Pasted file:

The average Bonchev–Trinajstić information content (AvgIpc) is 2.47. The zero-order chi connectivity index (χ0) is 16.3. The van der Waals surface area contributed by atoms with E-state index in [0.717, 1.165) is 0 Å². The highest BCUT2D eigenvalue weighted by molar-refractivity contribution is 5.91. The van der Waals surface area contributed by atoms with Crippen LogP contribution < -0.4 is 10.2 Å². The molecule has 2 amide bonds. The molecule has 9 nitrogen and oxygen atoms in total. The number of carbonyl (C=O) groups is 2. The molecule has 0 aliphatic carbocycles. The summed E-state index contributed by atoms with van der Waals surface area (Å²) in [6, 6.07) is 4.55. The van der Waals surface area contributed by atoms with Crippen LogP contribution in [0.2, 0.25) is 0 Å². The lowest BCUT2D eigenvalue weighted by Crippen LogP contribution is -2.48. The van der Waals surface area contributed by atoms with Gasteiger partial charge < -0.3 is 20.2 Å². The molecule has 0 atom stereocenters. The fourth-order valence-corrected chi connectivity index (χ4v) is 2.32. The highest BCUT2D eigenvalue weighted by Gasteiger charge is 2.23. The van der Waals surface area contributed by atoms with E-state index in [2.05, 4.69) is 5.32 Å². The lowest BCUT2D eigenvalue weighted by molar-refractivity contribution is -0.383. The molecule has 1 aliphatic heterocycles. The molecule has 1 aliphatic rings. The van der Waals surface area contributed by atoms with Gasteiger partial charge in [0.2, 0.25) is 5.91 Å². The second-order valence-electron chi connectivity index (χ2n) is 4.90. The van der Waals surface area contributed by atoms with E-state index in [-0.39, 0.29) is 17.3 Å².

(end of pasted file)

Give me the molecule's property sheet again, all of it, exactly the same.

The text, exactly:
The average Bonchev–Trinajstić information content (AvgIpc) is 2.47. The zero-order chi connectivity index (χ0) is 16.3. The van der Waals surface area contributed by atoms with E-state index in [0.717, 1.165) is 0 Å². The highest BCUT2D eigenvalue weighted by molar-refractivity contribution is 5.91. The van der Waals surface area contributed by atoms with Crippen LogP contribution < -0.4 is 10.2 Å². The molecule has 2 amide bonds. The molecule has 9 nitrogen and oxygen atoms in total. The number of carbonyl (C=O) groups is 2. The molecule has 0 aliphatic carbocycles. The summed E-state index contributed by atoms with van der Waals surface area (Å²) in [6, 6.07) is 4.55. The van der Waals surface area contributed by atoms with Crippen LogP contribution in [0.2, 0.25) is 0 Å². The lowest BCUT2D eigenvalue weighted by Crippen LogP contribution is -2.48. The van der Waals surface area contributed by atoms with Gasteiger partial charge < -0.3 is 20.2 Å². The molecule has 0 atom stereocenters. The fourth-order valence-corrected chi connectivity index (χ4v) is 2.32. The highest BCUT2D eigenvalue weighted by Gasteiger charge is 2.23. The van der Waals surface area contributed by atoms with E-state index in [2.05, 4.69) is 5.32 Å². The lowest BCUT2D eigenvalue weighted by molar-refractivity contribution is -0.383. The molecule has 1 aliphatic heterocycles. The molecule has 1 aliphatic rings. The van der Waals surface area contributed by atoms with Gasteiger partial charge in [0.2, 0.25) is 5.91 Å². The second-order valence-electron chi connectivity index (χ2n) is 4.90. The van der Waals surface area contributed by atoms with E-state index in [-0.39, 0.29) is 17.3 Å².